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The Honolulu Advertiser
Posted on: Friday, May 7, 2010

Sense of family fuels McCully Bicycle


By Robbie Dingeman

Hawaii news photo - The Honolulu Advertiser

Bicycles account for 70 percent of the business at McCully Bicycle and Sporting Goods.

ROBBIE DINGEMAN | The Honolulu Advertiser

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PROFILE: MCCULLY BICYCLE AND SPORTING GOODS

Employees: 35-40

How long in business: The McCully store was incorporated in 1971, but the affiliated family business began in Waipahu in 1923.

Describe your business: The store's core business is bicycles, followed by fishing supplies, but it also carries a full line of sporting goods including gear for tennis, basketball, baseball and soccer, plus shoes, knives and nutrition items. Family member Ali Kessner said: "We try to be a one-stop kind of shop for the customers."

Core strategy: Manager Yukio Yukawa: "Customer service, that's the key thing. We try to make sure that every customer gets what they came in for. We want loyal customers and new customers."

Business survival tip: Yukawa: "Sometimes you've got to streamline the inventory because of hard times." But he says you always make sure you cover all the basics, which means not just a bat and a glove but making sure there's gear for the left-hander as well.

Fun fact: The store sells more than 2,000 tire tubes a month for bicycles.

Recent big thing? A Power Balance bracelet that sells for $30; customers say it helps with their balance.

Find them: 2124 S. King St. Open weekdays 9 a.m.-8 p.m., Sat. 9 a.m.-6 p.m., Sun. 10 a.m.-5 p.m. 955-6329.

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McCully Bicycle and Sporting Goods spun out of a family-run business first founded by Giyei Takayesu in Waipahu as a gas station that also fixed bikes.

Takayesu's granddaughter, Ali Kessner, said her grandfather worked hard for decades, then turned the business over to her father, Buster Takayesu, who took over in the 1950s.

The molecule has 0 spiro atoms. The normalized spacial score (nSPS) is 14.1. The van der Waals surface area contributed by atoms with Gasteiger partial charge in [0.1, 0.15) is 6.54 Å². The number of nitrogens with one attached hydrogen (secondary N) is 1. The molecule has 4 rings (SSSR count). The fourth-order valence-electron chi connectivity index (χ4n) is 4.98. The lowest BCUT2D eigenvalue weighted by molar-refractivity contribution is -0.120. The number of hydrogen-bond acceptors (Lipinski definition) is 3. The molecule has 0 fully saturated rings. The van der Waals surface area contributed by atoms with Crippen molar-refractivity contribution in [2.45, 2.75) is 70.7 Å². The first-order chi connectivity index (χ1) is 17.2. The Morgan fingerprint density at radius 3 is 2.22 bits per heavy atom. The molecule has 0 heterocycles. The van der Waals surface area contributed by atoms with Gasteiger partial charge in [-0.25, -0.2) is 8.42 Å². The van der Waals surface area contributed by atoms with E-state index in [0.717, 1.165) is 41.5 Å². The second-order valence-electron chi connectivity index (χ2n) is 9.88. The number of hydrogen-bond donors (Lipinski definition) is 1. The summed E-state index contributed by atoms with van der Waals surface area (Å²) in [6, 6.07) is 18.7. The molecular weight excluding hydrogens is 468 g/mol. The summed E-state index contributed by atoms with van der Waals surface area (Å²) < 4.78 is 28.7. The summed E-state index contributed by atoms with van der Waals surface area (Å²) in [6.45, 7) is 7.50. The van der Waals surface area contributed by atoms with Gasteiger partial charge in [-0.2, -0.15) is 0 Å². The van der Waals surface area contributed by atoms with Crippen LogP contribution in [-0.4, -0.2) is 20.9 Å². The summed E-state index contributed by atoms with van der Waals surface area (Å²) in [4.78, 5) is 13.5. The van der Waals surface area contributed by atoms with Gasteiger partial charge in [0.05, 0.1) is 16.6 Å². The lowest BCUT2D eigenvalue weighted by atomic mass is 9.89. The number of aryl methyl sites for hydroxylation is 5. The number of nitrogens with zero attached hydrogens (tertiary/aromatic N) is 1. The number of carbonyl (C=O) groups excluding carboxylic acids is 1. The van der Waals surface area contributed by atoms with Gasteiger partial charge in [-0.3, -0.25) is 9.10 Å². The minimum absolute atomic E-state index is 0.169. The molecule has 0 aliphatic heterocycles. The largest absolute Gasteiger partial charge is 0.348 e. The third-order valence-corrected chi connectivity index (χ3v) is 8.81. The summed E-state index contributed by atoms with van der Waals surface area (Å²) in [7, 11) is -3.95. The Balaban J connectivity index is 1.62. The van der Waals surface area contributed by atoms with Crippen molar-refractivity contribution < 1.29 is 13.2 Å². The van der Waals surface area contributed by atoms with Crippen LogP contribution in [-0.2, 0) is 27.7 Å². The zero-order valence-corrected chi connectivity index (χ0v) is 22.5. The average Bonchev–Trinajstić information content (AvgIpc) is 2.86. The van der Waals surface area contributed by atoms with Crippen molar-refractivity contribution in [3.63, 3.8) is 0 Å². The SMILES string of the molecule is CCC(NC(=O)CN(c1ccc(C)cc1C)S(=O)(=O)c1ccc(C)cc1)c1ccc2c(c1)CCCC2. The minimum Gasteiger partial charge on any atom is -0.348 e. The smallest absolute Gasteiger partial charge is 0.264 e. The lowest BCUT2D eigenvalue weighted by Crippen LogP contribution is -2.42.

Over the years, the store has become known for its service, selection and competitive prices, even as it has had to compete with much larger chains such as Sports Authority, Walmart and even Kmart.

The store repairs bikes, strings tennis rackets and repairs fishing poles and reels. About 70 percent is bicycles; fishing's about 20 percent; and the rest comes from all other departments, said manager Yukio Yukawa.

"We're not the cheapest on everything, but we are very competitive," Yukawa said.

"We can turn and flex the merchandise to whatever's in season," he said. "We can customize to the customers' needs."

Yukawa has worked for the family business for a total of eight years first as a college job, then leaving to start his career, he worked 11 years at Sports Authority and returned two years ago.

Yukawa said he stayed in touch with the family because of the way they treat their employees as part of the family.

He's proud that he finds himself using some big-box strategies and ideas to keep a local family business thriving despite the challenges of the high cost of shipping. And he sees the business growing as customers appreciate the service they get, from routine maintenance to more extensive work.

Yukawa said he measures the success of the business by the number of loyal returning customers.

"We try to help the customers," he said. "We try to teach our customers how to take care of their bikes and do small adjustments. And we don't charge them for small things like filling up the air. We pride ourselves on that."

The store sells about 500 bikes a month, from tricycles to tandem bicycles, adult three-wheelers and ones that range from less than $100 up to $5,000 for a high-end, special-order racing bicycle, Yukawa said.

Kessner explained that her father, as the eldest of four, sent his siblings to school but set aside his own dream of becoming a teacher or dentist.

A panoramic 1935 photo of a group of bicyclists called the Waipahu Pedal Pushers includes her dad, a young man in the center, and reminds customers of the family legacy.

Kessner remembers the store always being a part of their family life and how customers will still come to the store and tell her stories about her dad, who died four years ago at age 93.

Some recall when they were young newspaper boys, struggling to earn money. And they would come in and tell her that her dad would sell them the bike and then accept payment a dollar at a time or "whatever they could afford" until they paid up.

In the late 1960s, her brother Benjamin returned from college on the Mainland and set up a small shop of his own in Honolulu with bicycles and fishing supplies, that was sort of a branch of the Waipahu store.

Then Benjamin Takayesu the one boy amid five sisters built the namesake store at the corner of McCully and Young. Later, Kessner said the company, which incorporated in 1971, moved to the current King Street location when it outgrew the old location.

McCully is still affiliated with the founding store, Waipahu Bicycle, which now specializes in fishing supplies, Kessner said.

Now, three of the great-grandchildren are working in the store Ryan, Matt and Grant Takayesu.

Kessner said it's encouraging to see a fourth generation on the job. While they enjoy the work, she said they know from growing up in the business that "it's not easy."